Hurst remaining realistic after stunning Shrews start

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Shrewsbury Town manager Paul Hurst is refusing to get carried away despite his side’s record-breaking start to the season.

The Shrews are the only unbeaten team in the EFL, and sit alongside only Manchester United and Manchester City as those yet to taste defeat throughout the whole of the country – their best introduction into a campaign for 67 years.

‘We’re above halfway to our target first and foremost’, Hurst revealed, having seen his side reach 26 points, over half of the 50 points generally aimed at for survival, thanks to their 2-1 win away at Doncaster Rovers on Tuesday night.

‘I’m serious. That’s our first target. I keep saying that.’ he told BBC Radio Shropshire.

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Hurst’s men left it late to secure their eighth win out of ten in midweek, winger Arthur Gnahoua coming off the bench to grab a 94th minute winner for the team from Shropshire – taking them four points clear at the summit of the division in the process.

Gnahoua delivered on the message given to him by his manager just before he entered the fray in the 87th minute, and manager Hurst acknowledged that the Frenchman’s teammates had an inkling that the 25-year-old would create something special – something that he was not so sure of.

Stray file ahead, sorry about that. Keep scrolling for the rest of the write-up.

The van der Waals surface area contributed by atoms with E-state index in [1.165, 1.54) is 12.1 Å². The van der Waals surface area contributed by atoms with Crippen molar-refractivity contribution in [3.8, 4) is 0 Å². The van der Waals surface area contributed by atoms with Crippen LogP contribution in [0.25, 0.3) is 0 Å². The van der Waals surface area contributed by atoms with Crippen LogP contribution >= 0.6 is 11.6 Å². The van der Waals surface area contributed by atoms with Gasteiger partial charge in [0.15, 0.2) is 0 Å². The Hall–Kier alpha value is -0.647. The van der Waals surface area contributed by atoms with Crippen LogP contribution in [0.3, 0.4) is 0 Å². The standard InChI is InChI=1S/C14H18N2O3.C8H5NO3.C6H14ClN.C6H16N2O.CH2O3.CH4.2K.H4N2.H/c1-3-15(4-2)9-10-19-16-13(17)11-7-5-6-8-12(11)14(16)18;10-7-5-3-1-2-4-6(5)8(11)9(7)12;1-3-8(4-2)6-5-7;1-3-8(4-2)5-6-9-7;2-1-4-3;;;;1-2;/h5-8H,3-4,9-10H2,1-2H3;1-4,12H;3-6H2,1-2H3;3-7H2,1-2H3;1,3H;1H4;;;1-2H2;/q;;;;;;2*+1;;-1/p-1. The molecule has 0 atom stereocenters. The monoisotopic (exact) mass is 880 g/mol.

‘The last message from myself was produce a little bit of magic and go and win us the game’ Hurst said.

‘The lads said they knew he would score, which I wasn’t quite as confident because I’ve seen him get in those positions in the few little appearances he’s made and maybe not quite finish it.’

However, despite his reservations over the immediacy of the attacker’s impact, 43-year-old Hurst has credited the ability held by the former Kidderminster Harriers player.

‘In training he’s one of the best I’ve ever seen in that situation, he seems to just pass it into the net. Tonight i think he did seem to put is laces through it a bit more.’

He also conceded that it was not he who was keen to send the forward on, with another member of his coaching staff the man who planted the seed of thought in his head.

‘I have to say credit to my assistant Chris Doig, who had said what about Arthur?’

‘It took me a couple of minutes to decide it was the right thing to do and then gave him the opportunity, and in that short space of time he can’t really do much more.’